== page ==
Suk-Myung Lee, Jeung-Yoon Choi, Yonsei University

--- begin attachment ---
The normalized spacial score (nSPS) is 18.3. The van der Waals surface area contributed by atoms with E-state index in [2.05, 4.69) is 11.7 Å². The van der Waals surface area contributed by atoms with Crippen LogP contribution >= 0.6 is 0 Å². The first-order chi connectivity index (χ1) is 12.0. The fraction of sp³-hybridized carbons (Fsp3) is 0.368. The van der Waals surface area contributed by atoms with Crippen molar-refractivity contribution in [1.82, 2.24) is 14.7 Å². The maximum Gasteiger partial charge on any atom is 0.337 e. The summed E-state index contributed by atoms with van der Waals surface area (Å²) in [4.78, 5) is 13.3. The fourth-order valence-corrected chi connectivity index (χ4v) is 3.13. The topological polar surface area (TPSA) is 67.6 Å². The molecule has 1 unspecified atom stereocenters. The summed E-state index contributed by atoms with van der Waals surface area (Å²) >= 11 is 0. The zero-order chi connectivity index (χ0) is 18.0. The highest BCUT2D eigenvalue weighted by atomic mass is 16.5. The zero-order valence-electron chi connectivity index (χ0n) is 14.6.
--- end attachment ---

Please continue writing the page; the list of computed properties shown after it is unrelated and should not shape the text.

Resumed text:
This study investigates the relationship between emotional states and prosody. A prosody detection algorithm was applied to emotional speech to extract accents and intonational boundaries automatically and these were compared with hand-labeled prosodic units. The measurements used in the detection algorithm are derived from duration, pitch, harmonic structure, spectral tilt, and amplitude. The utterances are part of a Korean emotional database subset in which 10 sentences were spoken by 6 speakers over 4 emotions (neutral, joy, sadness and anger). By comparing the probabilities of occurrence and temporal patterns of events that were detected prosodic events between neutral speech and emotional speech, our experiments find different distributions for each emotion. Overall, joy and anger tended to have more events classified as accents compared to other emotions. Also, sadness had more events corresponding to boundaries. In addition, joy had more events classified as accents at the beginning of utterances, while anger had more accents at the ends of utterances. These results indicate that prosodic characteristics can be useful for classification of emotion and in synthesizing emotional speech.